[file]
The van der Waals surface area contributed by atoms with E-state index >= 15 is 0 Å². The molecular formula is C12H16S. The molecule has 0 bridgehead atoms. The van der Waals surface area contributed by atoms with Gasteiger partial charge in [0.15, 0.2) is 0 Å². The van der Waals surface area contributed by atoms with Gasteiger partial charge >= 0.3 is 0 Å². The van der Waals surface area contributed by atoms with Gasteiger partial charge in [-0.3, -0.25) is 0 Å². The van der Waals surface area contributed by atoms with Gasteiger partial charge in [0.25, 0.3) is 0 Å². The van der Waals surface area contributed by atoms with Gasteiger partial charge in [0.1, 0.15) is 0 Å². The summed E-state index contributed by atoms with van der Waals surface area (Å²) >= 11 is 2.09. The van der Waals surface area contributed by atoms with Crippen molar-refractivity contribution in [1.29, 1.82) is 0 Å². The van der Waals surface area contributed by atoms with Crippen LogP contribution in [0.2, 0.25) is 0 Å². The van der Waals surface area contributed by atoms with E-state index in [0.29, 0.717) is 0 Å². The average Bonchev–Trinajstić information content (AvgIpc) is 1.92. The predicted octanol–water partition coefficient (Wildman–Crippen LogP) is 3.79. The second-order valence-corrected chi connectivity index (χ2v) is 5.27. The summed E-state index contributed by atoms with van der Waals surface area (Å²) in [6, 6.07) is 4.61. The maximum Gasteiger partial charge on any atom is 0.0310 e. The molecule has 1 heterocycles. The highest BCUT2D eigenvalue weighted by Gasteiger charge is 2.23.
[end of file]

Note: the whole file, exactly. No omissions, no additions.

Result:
The van der Waals surface area contributed by atoms with E-state index >= 15 is 0 Å². The molecular formula is C12H16S. The molecule has 0 bridgehead atoms. The van der Waals surface area contributed by atoms with Gasteiger partial charge in [0.15, 0.2) is 0 Å². The van der Waals surface area contributed by atoms with Gasteiger partial charge >= 0.3 is 0 Å². The van der Waals surface area contributed by atoms with Gasteiger partial charge in [-0.3, -0.25) is 0 Å². The van der Waals surface area contributed by atoms with Gasteiger partial charge in [0.25, 0.3) is 0 Å². The van der Waals surface area contributed by atoms with Gasteiger partial charge in [0.1, 0.15) is 0 Å². The summed E-state index contributed by atoms with van der Waals surface area (Å²) >= 11 is 2.09. The van der Waals surface area contributed by atoms with Crippen molar-refractivity contribution in [1.29, 1.82) is 0 Å². The van der Waals surface area contributed by atoms with Crippen LogP contribution in [0.2, 0.25) is 0 Å². The van der Waals surface area contributed by atoms with E-state index in [0.29, 0.717) is 0 Å². The average Bonchev–Trinajstić information content (AvgIpc) is 1.92. The predicted octanol–water partition coefficient (Wildman–Crippen LogP) is 3.79. The second-order valence-corrected chi connectivity index (χ2v) is 5.27. The summed E-state index contributed by atoms with van der Waals surface area (Å²) in [6, 6.07) is 4.61. The maximum Gasteiger partial charge on any atom is 0.0310 e. The molecule has 1 heterocycles. The highest BCUT2D eigenvalue weighted by Gasteiger charge is 2.23.